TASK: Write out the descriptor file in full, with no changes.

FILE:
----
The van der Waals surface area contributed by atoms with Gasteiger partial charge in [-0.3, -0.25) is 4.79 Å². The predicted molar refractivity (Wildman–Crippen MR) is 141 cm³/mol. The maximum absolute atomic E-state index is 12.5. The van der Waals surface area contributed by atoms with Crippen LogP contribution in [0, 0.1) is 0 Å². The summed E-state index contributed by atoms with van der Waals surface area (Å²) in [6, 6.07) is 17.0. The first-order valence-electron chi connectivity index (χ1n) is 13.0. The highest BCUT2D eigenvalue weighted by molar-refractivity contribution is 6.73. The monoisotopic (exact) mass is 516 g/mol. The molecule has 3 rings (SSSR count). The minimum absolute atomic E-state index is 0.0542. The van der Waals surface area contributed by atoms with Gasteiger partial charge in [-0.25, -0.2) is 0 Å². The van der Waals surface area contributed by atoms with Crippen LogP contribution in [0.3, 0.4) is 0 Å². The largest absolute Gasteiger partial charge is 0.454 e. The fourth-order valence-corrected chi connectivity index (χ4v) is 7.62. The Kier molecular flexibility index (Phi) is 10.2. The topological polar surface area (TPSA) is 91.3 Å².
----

The van der Waals surface area contributed by atoms with Gasteiger partial charge in [-0.3, -0.25) is 4.79 Å². The predicted molar refractivity (Wildman–Crippen MR) is 141 cm³/mol. The maximum absolute atomic E-state index is 12.5. The van der Waals surface area contributed by atoms with Crippen LogP contribution in [0, 0.1) is 0 Å². The summed E-state index contributed by atoms with van der Waals surface area (Å²) in [6, 6.07) is 17.0. The first-order valence-electron chi connectivity index (χ1n) is 13.0. The highest BCUT2D eigenvalue weighted by molar-refractivity contribution is 6.73. The monoisotopic (exact) mass is 516 g/mol. The molecule has 3 rings (SSSR count). The minimum absolute atomic E-state index is 0.0542. The van der Waals surface area contributed by atoms with Gasteiger partial charge in [-0.25, -0.2) is 0 Å². The van der Waals surface area contributed by atoms with Crippen LogP contribution in [0.3, 0.4) is 0 Å². The largest absolute Gasteiger partial charge is 0.454 e. The fourth-order valence-corrected chi connectivity index (χ4v) is 7.62. The Kier molecular flexibility index (Phi) is 10.2. The topological polar surface area (TPSA) is 91.3 Å².